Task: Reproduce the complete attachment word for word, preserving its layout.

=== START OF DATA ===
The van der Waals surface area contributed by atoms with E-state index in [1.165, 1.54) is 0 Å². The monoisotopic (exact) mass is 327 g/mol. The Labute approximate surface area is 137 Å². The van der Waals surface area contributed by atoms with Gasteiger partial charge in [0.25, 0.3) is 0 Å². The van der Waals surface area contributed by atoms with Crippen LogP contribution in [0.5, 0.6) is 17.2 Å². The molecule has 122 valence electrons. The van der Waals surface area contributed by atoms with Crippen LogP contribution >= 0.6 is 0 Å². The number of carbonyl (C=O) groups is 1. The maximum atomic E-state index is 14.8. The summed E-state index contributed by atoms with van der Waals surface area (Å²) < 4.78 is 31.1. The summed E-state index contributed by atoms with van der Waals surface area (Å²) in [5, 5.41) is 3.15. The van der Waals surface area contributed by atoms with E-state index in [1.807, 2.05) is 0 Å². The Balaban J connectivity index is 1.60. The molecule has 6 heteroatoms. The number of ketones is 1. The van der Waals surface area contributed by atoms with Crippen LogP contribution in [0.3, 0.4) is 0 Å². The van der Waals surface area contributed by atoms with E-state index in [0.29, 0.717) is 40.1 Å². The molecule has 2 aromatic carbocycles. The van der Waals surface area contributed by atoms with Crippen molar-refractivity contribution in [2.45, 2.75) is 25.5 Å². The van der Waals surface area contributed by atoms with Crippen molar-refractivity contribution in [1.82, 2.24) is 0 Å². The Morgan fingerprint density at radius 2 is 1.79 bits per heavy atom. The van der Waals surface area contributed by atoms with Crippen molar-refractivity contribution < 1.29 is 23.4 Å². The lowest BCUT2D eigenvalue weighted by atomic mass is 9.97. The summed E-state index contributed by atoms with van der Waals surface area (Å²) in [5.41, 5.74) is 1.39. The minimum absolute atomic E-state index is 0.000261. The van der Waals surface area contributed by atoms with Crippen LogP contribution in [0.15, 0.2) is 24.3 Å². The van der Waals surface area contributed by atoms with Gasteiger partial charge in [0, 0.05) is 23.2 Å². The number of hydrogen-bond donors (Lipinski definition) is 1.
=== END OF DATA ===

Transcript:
The van der Waals surface area contributed by atoms with E-state index in [1.165, 1.54) is 0 Å². The monoisotopic (exact) mass is 327 g/mol. The Labute approximate surface area is 137 Å². The van der Waals surface area contributed by atoms with Gasteiger partial charge in [0.25, 0.3) is 0 Å². The van der Waals surface area contributed by atoms with Crippen LogP contribution in [0.5, 0.6) is 17.2 Å². The molecule has 122 valence electrons. The van der Waals surface area contributed by atoms with Crippen LogP contribution >= 0.6 is 0 Å². The number of carbonyl (C=O) groups is 1. The maximum atomic E-state index is 14.8. The summed E-state index contributed by atoms with van der Waals surface area (Å²) < 4.78 is 31.1. The summed E-state index contributed by atoms with van der Waals surface area (Å²) in [5, 5.41) is 3.15. The van der Waals surface area contributed by atoms with E-state index in [1.807, 2.05) is 0 Å². The Balaban J connectivity index is 1.60. The molecule has 6 heteroatoms. The number of ketones is 1. The van der Waals surface area contributed by atoms with Crippen LogP contribution in [0.3, 0.4) is 0 Å². The van der Waals surface area contributed by atoms with E-state index in [0.29, 0.717) is 40.1 Å². The molecule has 2 aromatic carbocycles. The van der Waals surface area contributed by atoms with Crippen molar-refractivity contribution in [2.45, 2.75) is 25.5 Å². The van der Waals surface area contributed by atoms with Crippen molar-refractivity contribution in [1.82, 2.24) is 0 Å². The Morgan fingerprint density at radius 2 is 1.79 bits per heavy atom. The van der Waals surface area contributed by atoms with Crippen molar-refractivity contribution < 1.29 is 23.4 Å². The lowest BCUT2D eigenvalue weighted by atomic mass is 9.97. The summed E-state index contributed by atoms with van der Waals surface area (Å²) in [5.41, 5.74) is 1.39. The minimum absolute atomic E-state index is 0.000261. The van der Waals surface area contributed by atoms with Crippen LogP contribution in [0.15, 0.2) is 24.3 Å². The van der Waals surface area contributed by atoms with Gasteiger partial charge in [0, 0.05) is 23.2 Å². The number of hydrogen-bond donors (Lipinski definition) is 1.